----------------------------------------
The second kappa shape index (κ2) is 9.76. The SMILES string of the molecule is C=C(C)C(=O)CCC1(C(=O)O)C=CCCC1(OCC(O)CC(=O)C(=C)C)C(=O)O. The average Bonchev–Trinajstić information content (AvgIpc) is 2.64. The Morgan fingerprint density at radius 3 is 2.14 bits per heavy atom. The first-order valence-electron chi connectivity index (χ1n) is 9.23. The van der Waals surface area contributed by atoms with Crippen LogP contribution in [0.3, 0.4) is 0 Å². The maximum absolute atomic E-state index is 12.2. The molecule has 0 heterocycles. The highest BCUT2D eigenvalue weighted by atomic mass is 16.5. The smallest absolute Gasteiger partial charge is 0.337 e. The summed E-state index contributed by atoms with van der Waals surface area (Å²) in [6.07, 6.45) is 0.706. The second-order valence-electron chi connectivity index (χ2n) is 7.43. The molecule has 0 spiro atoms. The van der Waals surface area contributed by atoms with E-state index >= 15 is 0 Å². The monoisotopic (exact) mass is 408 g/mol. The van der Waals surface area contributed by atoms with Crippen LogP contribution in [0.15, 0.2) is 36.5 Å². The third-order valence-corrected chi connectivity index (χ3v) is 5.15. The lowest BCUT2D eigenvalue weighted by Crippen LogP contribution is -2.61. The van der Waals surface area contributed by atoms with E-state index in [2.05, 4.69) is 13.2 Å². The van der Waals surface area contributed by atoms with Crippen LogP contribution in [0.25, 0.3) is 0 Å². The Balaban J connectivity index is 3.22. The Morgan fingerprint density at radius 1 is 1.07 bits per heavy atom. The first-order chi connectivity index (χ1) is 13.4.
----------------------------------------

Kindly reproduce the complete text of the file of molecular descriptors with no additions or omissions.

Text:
The second kappa shape index (κ2) is 9.76. The SMILES string of the molecule is C=C(C)C(=O)CCC1(C(=O)O)C=CCCC1(OCC(O)CC(=O)C(=C)C)C(=O)O. The average Bonchev–Trinajstić information content (AvgIpc) is 2.64. The Morgan fingerprint density at radius 3 is 2.14 bits per heavy atom. The first-order valence-electron chi connectivity index (χ1n) is 9.23. The van der Waals surface area contributed by atoms with Crippen LogP contribution in [0.3, 0.4) is 0 Å². The maximum absolute atomic E-state index is 12.2. The molecule has 0 heterocycles. The highest BCUT2D eigenvalue weighted by atomic mass is 16.5. The smallest absolute Gasteiger partial charge is 0.337 e. The summed E-state index contributed by atoms with van der Waals surface area (Å²) in [6.07, 6.45) is 0.706. The second-order valence-electron chi connectivity index (χ2n) is 7.43. The molecule has 0 spiro atoms. The van der Waals surface area contributed by atoms with E-state index >= 15 is 0 Å². The monoisotopic (exact) mass is 408 g/mol. The van der Waals surface area contributed by atoms with Crippen LogP contribution in [0.15, 0.2) is 36.5 Å². The third-order valence-corrected chi connectivity index (χ3v) is 5.15. The lowest BCUT2D eigenvalue weighted by Crippen LogP contribution is -2.61. The van der Waals surface area contributed by atoms with E-state index in [2.05, 4.69) is 13.2 Å². The van der Waals surface area contributed by atoms with Crippen LogP contribution in [0.25, 0.3) is 0 Å². The Balaban J connectivity index is 3.22. The Morgan fingerprint density at radius 1 is 1.07 bits per heavy atom. The first-order chi connectivity index (χ1) is 13.4.